The table shows how drum design parameters impact the ramp rate of a typical F-class combined cycle. The standard offering described in the first column would be a 6-ft-diam drum made of 516 Gr 70 steel and having a shell thickness of 5.25 in. Storage time is the industry norm of 3 minutes, the allowable startup ramp rate 6 deg F/min.

Fast forward to Design C: With a startup ramp rate of 8.75 deg F/min it can reach rated output faster than the other options. It employs a higher grade of steel for a relatively small financial penalty. SA 299 typically costs less than 5% more than the baseline 516 Gr 70. The smaller drum is made possible by taking exception to the 3-min storage rule, the speaker suggested. The rapid-response capability of modern control systems is said to allow the reduction in storage volume to 2.2 minutes, possibly less, without compromising plant reliability. Fig 1 illustrates the advantages of Design C well. It comes up to the desired drum temperature in 64 minutes, compared to 87 minutes for the reference case.

Looking ahead, Flannery sees other possible changes to standard design practices for drum-type units to enable cycling and faster starts. These include:

• Drums with still less storage capacity, perhaps as low as 1.25 minutes.

• Thicker nozzle connections than required by the ASME Boiler and Pressure Vessel Code, to increase service life.

• A method for keeping the HP drum and HP evaporator warm during shutdowns, to avoid cold starts. A rule of thumb: A cold start consumes seven-fold more drum life than a warm start and the latter uses up four times more drum life than a hot start. Maintaining the drum at about 400F significantly increases its design life, the speaker said.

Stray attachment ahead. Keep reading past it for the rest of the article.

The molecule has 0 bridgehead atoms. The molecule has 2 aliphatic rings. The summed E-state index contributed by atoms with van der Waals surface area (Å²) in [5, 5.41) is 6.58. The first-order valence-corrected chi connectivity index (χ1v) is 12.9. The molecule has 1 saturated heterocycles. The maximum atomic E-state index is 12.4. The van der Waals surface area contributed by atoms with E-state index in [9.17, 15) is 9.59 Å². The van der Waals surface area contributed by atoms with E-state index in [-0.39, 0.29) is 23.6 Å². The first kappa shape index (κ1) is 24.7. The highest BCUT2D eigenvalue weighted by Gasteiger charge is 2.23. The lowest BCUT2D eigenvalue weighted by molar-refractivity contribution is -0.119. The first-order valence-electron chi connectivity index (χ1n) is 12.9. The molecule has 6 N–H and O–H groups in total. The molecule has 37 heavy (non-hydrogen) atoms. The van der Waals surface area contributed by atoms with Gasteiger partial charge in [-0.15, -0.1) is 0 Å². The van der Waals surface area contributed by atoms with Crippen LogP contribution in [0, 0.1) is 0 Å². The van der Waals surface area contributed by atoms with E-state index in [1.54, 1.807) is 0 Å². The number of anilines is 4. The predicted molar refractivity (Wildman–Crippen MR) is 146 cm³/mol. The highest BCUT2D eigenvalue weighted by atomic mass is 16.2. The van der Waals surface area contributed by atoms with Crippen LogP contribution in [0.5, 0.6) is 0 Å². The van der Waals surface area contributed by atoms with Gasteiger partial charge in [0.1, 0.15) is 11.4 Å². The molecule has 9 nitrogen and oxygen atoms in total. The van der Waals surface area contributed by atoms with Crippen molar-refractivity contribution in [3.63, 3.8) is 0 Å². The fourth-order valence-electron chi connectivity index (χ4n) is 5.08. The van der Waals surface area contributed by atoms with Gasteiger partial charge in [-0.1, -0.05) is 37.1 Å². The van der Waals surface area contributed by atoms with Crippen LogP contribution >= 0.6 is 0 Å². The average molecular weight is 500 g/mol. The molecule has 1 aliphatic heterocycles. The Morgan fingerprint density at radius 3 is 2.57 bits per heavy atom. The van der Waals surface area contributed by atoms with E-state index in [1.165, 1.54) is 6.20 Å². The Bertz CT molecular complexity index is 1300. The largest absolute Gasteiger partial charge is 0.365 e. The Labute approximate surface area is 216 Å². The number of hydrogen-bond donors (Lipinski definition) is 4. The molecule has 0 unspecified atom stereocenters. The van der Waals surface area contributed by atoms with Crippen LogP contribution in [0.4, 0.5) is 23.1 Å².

One way to keep the HRSG warm during shutdown periods is to install a stack damper and make sure no valves are leaking. The upper curve in Fig 2 shows drum pressure decay for a HRSG equipped with tight valves and a stack damper. Note that drum temperature is held at or above the recommended 400F through a weekend shutdown. Flannery also recommended insulating the stack to minimize condensation in the back end of the unit.

Fig 3 illustrates the wet-reheater arrangement mentioned earlier to extend the life of that tube bundle by avoiding dry operation during startups. For success, this scheme requires the condenser to handle full-load steam flow, which usually is not possible at an existing plant. For a new plant the condenser obviously can be sized appropriately.

Other design considerations to support cycling include these:

• Automated vents and drains and the use of condensate drain pots for positive verification that all condensate has been removed from the reheater and HP superheater. Recommendation: Install quarter-turn ball valves on all drains.

• Motorized blowdown valves for drum chemistry control.

• Leak-proof valves in attemperator systems to avoid piping damage from water impingement, to prevent water from entering the superheater panels, and to minimize pressure decay during shutdowns.

• Steam sparging to keep the boiler warm during shutdowns and assure proper freeze protection. Flannery suggested that owners get an auxiliary boiler into the plant environmental permit.

• Drum-wall thermocouples to provide the best information available for decision-making.

• Avoid complicated piping arrangements to accommodate expansion and contraction with minimum stress. ccj